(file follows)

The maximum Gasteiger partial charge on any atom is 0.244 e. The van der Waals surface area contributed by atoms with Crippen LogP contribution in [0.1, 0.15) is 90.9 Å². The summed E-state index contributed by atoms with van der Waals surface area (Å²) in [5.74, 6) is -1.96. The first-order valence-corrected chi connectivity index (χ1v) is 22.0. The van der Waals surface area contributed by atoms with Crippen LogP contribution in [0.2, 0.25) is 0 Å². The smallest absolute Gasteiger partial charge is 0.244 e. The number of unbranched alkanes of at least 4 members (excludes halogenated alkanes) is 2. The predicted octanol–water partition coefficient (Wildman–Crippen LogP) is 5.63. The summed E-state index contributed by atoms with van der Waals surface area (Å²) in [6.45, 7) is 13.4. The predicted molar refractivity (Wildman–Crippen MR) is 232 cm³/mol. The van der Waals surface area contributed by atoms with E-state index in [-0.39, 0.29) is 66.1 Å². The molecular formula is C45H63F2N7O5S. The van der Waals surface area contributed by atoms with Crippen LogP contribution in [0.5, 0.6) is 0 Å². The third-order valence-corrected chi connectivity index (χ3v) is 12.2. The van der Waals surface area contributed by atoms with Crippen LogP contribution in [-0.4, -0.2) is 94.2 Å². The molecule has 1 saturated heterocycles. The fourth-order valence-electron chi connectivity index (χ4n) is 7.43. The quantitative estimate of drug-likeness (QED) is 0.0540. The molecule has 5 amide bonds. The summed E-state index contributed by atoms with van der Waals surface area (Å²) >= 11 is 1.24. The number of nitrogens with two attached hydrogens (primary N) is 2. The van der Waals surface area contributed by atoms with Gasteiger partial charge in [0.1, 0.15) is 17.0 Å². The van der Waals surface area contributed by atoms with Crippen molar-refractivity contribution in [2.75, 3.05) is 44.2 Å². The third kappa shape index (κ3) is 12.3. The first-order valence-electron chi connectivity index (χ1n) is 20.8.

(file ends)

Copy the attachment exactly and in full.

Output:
The maximum Gasteiger partial charge on any atom is 0.244 e. The van der Waals surface area contributed by atoms with Crippen LogP contribution in [0.1, 0.15) is 90.9 Å². The summed E-state index contributed by atoms with van der Waals surface area (Å²) in [5.74, 6) is -1.96. The first-order valence-corrected chi connectivity index (χ1v) is 22.0. The van der Waals surface area contributed by atoms with Crippen LogP contribution in [0.2, 0.25) is 0 Å². The smallest absolute Gasteiger partial charge is 0.244 e. The number of unbranched alkanes of at least 4 members (excludes halogenated alkanes) is 2. The predicted octanol–water partition coefficient (Wildman–Crippen LogP) is 5.63. The summed E-state index contributed by atoms with van der Waals surface area (Å²) in [6.45, 7) is 13.4. The predicted molar refractivity (Wildman–Crippen MR) is 232 cm³/mol. The van der Waals surface area contributed by atoms with E-state index in [-0.39, 0.29) is 66.1 Å². The molecular formula is C45H63F2N7O5S. The van der Waals surface area contributed by atoms with Crippen LogP contribution in [0.5, 0.6) is 0 Å². The third-order valence-corrected chi connectivity index (χ3v) is 12.2. The van der Waals surface area contributed by atoms with Crippen LogP contribution in [-0.4, -0.2) is 94.2 Å². The molecule has 1 saturated heterocycles. The fourth-order valence-electron chi connectivity index (χ4n) is 7.43. The quantitative estimate of drug-likeness (QED) is 0.0540. The molecule has 5 amide bonds. The summed E-state index contributed by atoms with van der Waals surface area (Å²) >= 11 is 1.24. The number of nitrogens with two attached hydrogens (primary N) is 2. The van der Waals surface area contributed by atoms with Gasteiger partial charge in [0.1, 0.15) is 17.0 Å². The van der Waals surface area contributed by atoms with Crippen molar-refractivity contribution in [2.75, 3.05) is 44.2 Å². The third kappa shape index (κ3) is 12.3. The first-order valence-electron chi connectivity index (χ1n) is 20.8.